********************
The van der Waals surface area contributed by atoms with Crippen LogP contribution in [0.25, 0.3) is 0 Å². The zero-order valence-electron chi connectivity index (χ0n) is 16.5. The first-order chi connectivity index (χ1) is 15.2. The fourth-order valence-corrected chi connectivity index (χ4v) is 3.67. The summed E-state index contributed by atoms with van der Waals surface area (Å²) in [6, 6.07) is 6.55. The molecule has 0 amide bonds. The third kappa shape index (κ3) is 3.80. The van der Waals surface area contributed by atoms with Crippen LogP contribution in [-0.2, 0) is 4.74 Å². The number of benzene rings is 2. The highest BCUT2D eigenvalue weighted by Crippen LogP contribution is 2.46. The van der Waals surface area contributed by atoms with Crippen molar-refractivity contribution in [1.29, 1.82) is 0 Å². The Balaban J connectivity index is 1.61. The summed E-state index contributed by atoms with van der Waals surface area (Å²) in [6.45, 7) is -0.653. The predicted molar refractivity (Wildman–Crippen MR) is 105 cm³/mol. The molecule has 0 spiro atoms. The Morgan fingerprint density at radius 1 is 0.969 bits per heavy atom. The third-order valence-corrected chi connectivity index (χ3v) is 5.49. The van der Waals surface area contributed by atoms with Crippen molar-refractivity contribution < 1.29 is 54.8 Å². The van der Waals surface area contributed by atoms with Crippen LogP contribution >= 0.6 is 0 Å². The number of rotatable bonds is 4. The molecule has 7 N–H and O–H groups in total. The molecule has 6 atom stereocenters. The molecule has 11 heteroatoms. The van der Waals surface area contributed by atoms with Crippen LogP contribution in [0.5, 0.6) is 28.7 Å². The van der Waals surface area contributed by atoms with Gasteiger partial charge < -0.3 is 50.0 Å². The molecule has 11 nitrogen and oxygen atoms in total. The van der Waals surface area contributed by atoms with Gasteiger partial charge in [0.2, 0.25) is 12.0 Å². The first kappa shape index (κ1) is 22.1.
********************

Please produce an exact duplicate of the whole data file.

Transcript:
The van der Waals surface area contributed by atoms with Crippen LogP contribution in [0.25, 0.3) is 0 Å². The zero-order valence-electron chi connectivity index (χ0n) is 16.5. The first-order chi connectivity index (χ1) is 15.2. The fourth-order valence-corrected chi connectivity index (χ4v) is 3.67. The summed E-state index contributed by atoms with van der Waals surface area (Å²) in [6, 6.07) is 6.55. The molecule has 0 amide bonds. The third kappa shape index (κ3) is 3.80. The van der Waals surface area contributed by atoms with Crippen LogP contribution in [-0.2, 0) is 4.74 Å². The number of benzene rings is 2. The highest BCUT2D eigenvalue weighted by Crippen LogP contribution is 2.46. The van der Waals surface area contributed by atoms with Crippen molar-refractivity contribution in [1.29, 1.82) is 0 Å². The Balaban J connectivity index is 1.61. The summed E-state index contributed by atoms with van der Waals surface area (Å²) in [6.45, 7) is -0.653. The predicted molar refractivity (Wildman–Crippen MR) is 105 cm³/mol. The molecule has 0 spiro atoms. The Morgan fingerprint density at radius 1 is 0.969 bits per heavy atom. The third-order valence-corrected chi connectivity index (χ3v) is 5.49. The van der Waals surface area contributed by atoms with Crippen molar-refractivity contribution < 1.29 is 54.8 Å². The van der Waals surface area contributed by atoms with Crippen LogP contribution >= 0.6 is 0 Å². The number of rotatable bonds is 4. The molecule has 7 N–H and O–H groups in total. The molecule has 6 atom stereocenters. The molecule has 11 heteroatoms. The van der Waals surface area contributed by atoms with Crippen LogP contribution in [0.5, 0.6) is 28.7 Å². The van der Waals surface area contributed by atoms with Gasteiger partial charge < -0.3 is 50.0 Å². The molecule has 11 nitrogen and oxygen atoms in total. The van der Waals surface area contributed by atoms with Gasteiger partial charge in [0.2, 0.25) is 12.0 Å². The first kappa shape index (κ1) is 22.1.